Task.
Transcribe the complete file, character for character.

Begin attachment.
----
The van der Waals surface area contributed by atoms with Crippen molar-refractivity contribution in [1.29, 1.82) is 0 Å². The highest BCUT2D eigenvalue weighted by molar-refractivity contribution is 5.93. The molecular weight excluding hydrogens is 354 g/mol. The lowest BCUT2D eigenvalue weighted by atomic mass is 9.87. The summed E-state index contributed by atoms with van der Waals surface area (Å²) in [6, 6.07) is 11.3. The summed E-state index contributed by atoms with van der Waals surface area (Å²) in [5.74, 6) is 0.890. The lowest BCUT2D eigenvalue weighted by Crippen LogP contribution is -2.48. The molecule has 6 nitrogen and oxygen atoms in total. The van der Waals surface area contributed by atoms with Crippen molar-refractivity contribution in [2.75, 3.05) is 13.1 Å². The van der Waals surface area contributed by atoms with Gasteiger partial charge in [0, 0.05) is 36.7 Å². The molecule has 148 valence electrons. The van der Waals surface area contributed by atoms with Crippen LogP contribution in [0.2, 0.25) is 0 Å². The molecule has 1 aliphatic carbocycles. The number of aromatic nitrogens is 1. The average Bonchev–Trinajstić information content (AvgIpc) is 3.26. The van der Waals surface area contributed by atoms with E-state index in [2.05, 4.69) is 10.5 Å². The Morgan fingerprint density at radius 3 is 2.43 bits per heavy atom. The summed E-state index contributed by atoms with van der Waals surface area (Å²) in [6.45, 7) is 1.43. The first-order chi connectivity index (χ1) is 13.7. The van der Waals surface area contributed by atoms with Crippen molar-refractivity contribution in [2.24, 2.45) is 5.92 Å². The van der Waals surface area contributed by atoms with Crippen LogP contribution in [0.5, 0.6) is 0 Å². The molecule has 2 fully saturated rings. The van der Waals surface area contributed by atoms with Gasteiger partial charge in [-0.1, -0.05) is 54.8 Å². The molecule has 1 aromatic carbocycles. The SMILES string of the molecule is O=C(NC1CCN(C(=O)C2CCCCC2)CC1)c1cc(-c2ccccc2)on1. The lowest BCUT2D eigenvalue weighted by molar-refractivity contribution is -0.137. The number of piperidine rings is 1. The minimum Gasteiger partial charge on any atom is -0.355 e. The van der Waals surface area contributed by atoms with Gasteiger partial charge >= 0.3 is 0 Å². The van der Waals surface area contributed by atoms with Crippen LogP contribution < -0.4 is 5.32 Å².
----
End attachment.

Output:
The van der Waals surface area contributed by atoms with Crippen molar-refractivity contribution in [1.29, 1.82) is 0 Å². The highest BCUT2D eigenvalue weighted by molar-refractivity contribution is 5.93. The molecular weight excluding hydrogens is 354 g/mol. The lowest BCUT2D eigenvalue weighted by atomic mass is 9.87. The summed E-state index contributed by atoms with van der Waals surface area (Å²) in [6, 6.07) is 11.3. The summed E-state index contributed by atoms with van der Waals surface area (Å²) in [5.74, 6) is 0.890. The lowest BCUT2D eigenvalue weighted by Crippen LogP contribution is -2.48. The molecule has 6 nitrogen and oxygen atoms in total. The van der Waals surface area contributed by atoms with Crippen molar-refractivity contribution in [2.75, 3.05) is 13.1 Å². The van der Waals surface area contributed by atoms with Gasteiger partial charge in [0, 0.05) is 36.7 Å². The molecule has 148 valence electrons. The van der Waals surface area contributed by atoms with Crippen LogP contribution in [0.2, 0.25) is 0 Å². The molecule has 1 aliphatic carbocycles. The number of aromatic nitrogens is 1. The average Bonchev–Trinajstić information content (AvgIpc) is 3.26. The van der Waals surface area contributed by atoms with E-state index in [2.05, 4.69) is 10.5 Å². The Morgan fingerprint density at radius 3 is 2.43 bits per heavy atom. The summed E-state index contributed by atoms with van der Waals surface area (Å²) in [6.45, 7) is 1.43. The first-order chi connectivity index (χ1) is 13.7. The van der Waals surface area contributed by atoms with Crippen molar-refractivity contribution in [2.24, 2.45) is 5.92 Å². The van der Waals surface area contributed by atoms with Crippen LogP contribution in [0.5, 0.6) is 0 Å². The molecule has 2 fully saturated rings. The van der Waals surface area contributed by atoms with Gasteiger partial charge in [-0.1, -0.05) is 54.8 Å². The molecule has 1 aromatic carbocycles. The SMILES string of the molecule is O=C(NC1CCN(C(=O)C2CCCCC2)CC1)c1cc(-c2ccccc2)on1. The lowest BCUT2D eigenvalue weighted by molar-refractivity contribution is -0.137. The number of piperidine rings is 1. The minimum Gasteiger partial charge on any atom is -0.355 e. The van der Waals surface area contributed by atoms with Gasteiger partial charge >= 0.3 is 0 Å². The van der Waals surface area contributed by atoms with Crippen LogP contribution < -0.4 is 5.32 Å².